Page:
CONCRETE: When is the Live Loyal Die Rich mixtape dropping?
Crisis: We're saying December 25, 2011, but it's probably dropping the top of the year. We got all the songs done, but knowing him he's still recording stuff. He keeps on finding stuff. He called me one day like, "Man I got another song for the tape." And he'll send it to me. So that's how that's been working out. It really ain't no rush to it. I'm still working doing my thing while he's working. Whenever we get it all together that's when we'll put it out.
YOUNG BUCK & DRUMMA BOY - SHUT UP & LISTEN EXCLUSIVE
CONCRETE: Do you still do tour dates with Young Buck?
Crisis: Well he's got C-Dub who's been going some dates. I've been in school still. So from school, to outside gigs, to the tour I just did it kind of hindered me from going on the road with Buck the way I used to. But we still have the same working relationship we did. If he has a show he really needs me to do, I'll make the proper sacrifices to make it happen for him. That's just the kind of relationship me and him got. Anything he needs I'm there for him and vice-versa.
CONCRETE: Are you the tour DJ for any artists besides Buck?
Crisis: Actually before I was Buck's DJ I was Starlito's DJ. We did the Tenn-A-Keyan Mixtape. I put my little cousin DJ Crucial on. Now he's Starlito's road DJ now. I think that my situation, by me having so much other stuff going on has been a blessing for others. Because I was able to be like, "OK Star needs a DJ, you should rock with (Crucial)." The fact that I brought him up as a DJ, Star is able to trust him cause he trusts me. They've been doing shows for the past three months together. It's been going real good.
THE TENN-A-KEYAN MIXTAPE HERE.
CONCRETE: When you get done with school, do you plan to get back on the road with some artists?
Crisis: When I get done with school I want to do more moving around period. Still be stationed in Nashville, but during the week I want to be in Atlanta, cause that's where I'm from. I got plenty of ties and connects down there. Just working, I want to work seven days a week not just on the weekends. I've been so many places this past year it's opened my eyes to so many opportunities outside the city that could help the city eventually. I can help just by being in New York or at the BET Awards just knowing so many people. I always wondered what that phrase "it ain't what you know it's who you know" meant. Now I'm realizing most of the opportunities I've been getting has been of the basis of relationships. That's the important part about it is just building those solid relationships to get to that next level. That's what I really want to do when school is out. Still do what I do for the city, but at the same time get outside of the city. Tony Neal of Core DJs, I was in Miami in May (2011) for the Core DJ retreat, and he told me, out of his mouth, and it still sticks with me to this day, "You can't put on for your city if you're always in your city." And I say that day-in-and-day-out to myself. It really makes a lot of sense, because until someone gets back out there and sheds light on a national level for Nashville, Nashville won't get the attention that they deserve. When Buck was in his prime, back when G-Unit first got on and he was screaming Cashville on BET and Mtv and stuff like that really shined light onto Cashville. Nashville needs that next person to do that. I feel like me being in the position I am, I feel obligated to do that. I feel like it's on my shoulders and I really just got to get out here and do it.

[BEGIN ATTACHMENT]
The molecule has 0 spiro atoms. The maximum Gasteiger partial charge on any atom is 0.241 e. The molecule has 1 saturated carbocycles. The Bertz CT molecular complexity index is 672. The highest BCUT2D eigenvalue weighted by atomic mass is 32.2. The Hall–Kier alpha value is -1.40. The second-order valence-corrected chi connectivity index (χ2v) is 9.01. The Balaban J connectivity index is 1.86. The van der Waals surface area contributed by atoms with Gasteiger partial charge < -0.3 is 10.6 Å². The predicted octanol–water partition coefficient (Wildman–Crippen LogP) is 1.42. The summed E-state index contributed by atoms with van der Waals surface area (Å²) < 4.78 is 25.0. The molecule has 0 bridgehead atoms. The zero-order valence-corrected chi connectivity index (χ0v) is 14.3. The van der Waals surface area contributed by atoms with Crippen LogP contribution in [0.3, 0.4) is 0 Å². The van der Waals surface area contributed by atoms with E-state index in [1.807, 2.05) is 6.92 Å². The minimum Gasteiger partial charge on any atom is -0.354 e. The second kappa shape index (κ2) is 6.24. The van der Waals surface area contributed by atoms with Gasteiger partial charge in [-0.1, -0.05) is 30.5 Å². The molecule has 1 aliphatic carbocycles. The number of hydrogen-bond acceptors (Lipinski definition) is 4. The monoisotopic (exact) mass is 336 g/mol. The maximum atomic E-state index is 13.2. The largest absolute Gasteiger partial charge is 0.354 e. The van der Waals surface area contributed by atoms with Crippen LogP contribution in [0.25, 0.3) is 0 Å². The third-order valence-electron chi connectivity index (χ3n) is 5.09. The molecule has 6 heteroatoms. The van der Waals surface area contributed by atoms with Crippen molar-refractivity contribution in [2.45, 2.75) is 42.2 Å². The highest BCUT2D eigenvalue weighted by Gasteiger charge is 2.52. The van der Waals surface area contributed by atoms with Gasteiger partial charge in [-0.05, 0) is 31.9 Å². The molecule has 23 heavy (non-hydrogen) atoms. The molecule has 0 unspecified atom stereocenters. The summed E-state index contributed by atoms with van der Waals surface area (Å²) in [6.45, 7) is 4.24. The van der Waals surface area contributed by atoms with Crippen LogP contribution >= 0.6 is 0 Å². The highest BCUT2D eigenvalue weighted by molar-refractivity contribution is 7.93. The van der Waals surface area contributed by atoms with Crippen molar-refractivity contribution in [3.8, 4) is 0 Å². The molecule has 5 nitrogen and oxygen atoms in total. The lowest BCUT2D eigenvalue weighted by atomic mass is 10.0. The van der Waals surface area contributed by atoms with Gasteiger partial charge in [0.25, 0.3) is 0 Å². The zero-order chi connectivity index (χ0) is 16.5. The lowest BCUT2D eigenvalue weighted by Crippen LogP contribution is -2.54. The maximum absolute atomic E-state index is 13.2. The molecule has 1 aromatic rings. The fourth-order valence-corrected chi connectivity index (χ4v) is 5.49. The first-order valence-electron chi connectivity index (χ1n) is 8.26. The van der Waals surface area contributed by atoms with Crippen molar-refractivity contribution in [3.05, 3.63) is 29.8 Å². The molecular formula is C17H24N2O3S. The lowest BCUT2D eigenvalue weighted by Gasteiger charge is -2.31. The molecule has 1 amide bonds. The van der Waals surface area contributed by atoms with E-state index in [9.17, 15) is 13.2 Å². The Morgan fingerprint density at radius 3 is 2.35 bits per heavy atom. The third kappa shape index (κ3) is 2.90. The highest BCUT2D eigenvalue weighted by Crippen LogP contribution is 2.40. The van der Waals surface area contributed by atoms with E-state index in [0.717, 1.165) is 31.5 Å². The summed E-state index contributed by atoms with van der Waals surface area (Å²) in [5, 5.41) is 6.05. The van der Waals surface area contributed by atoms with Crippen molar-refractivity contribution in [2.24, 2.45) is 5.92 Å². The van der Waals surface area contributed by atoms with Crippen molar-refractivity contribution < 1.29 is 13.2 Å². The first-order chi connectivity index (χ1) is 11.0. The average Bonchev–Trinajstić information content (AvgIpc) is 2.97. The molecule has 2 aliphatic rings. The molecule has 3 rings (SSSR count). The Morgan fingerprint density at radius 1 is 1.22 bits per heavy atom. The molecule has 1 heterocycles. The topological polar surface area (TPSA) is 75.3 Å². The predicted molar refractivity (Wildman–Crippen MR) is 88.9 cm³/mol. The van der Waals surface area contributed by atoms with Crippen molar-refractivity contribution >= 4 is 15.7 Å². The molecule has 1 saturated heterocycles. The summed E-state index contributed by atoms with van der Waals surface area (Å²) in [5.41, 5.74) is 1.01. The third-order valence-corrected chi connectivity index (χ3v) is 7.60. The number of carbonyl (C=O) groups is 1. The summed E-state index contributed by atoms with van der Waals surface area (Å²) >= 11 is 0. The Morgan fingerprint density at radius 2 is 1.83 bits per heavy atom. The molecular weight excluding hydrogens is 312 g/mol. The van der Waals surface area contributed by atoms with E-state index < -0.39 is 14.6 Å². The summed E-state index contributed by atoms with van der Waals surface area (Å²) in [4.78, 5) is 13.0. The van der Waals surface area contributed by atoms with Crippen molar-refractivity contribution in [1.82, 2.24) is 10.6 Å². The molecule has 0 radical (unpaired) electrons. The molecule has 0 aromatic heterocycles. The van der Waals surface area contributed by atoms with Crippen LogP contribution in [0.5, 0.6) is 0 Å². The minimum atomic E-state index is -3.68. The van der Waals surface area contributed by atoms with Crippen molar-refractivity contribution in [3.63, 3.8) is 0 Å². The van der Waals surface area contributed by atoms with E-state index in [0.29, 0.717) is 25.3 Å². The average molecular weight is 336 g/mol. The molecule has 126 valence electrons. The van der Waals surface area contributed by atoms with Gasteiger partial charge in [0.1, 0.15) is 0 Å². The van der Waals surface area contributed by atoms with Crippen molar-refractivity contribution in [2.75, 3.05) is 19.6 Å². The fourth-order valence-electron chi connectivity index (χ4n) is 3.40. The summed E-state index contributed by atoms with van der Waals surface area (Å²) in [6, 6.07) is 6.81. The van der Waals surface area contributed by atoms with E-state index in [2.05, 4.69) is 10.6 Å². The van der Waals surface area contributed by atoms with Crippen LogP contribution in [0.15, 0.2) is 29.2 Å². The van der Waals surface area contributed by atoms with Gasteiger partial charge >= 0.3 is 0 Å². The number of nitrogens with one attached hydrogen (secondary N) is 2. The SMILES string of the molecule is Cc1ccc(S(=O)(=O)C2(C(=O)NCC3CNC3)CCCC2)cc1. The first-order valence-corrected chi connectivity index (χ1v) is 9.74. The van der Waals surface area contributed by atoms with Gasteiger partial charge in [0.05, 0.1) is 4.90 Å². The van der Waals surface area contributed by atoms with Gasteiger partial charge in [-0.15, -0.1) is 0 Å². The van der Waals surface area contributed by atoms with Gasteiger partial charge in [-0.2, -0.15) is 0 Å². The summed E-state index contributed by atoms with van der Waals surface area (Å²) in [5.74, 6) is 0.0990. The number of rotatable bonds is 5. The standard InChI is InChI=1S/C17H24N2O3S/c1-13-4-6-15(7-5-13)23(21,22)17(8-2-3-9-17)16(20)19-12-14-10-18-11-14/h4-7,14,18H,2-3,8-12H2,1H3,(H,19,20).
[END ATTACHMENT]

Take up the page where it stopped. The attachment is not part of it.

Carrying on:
CONCRETE: When are you set to finish school?
Crisis: May 2012.
Crisis: To my knowledge yeah. You got Sense and Drama. And you know (Don) Cannon and Drama still do stuff together.
CONCRETE: Do you have any aspirations to be in the APHILLYiates crew with DJ Drama or to start your own crew of DJs?
Crisis: Coming up as DJ that was one of my goals was to become an APHILLYiate, but now I would still love to be a part of that and what he has going on. But I know the type of person Drama is, he would probably want me to find my lane and work in that lane. He told me, out of his mouth it's really just about being original with what you do instead of just following. I'd love to be a part of what he has going on and help expand his brand on the collegiate end and to those who support me and just getting it out there. I'm also part of another DJ coalition in Atlanta, some friends that went to school with me back in high school, The Arsonists DJs. Two of my cousins are part of that DJ coalition. It's just good to be a part of a family that loves the same things that you love. Back to the Drama thing, I would still love to be a part of what he's got going on, cause that was always one of my goals and dreams, working side-by-side with him.
CONCRETE: You have a lot of family members that DJ. Who are they?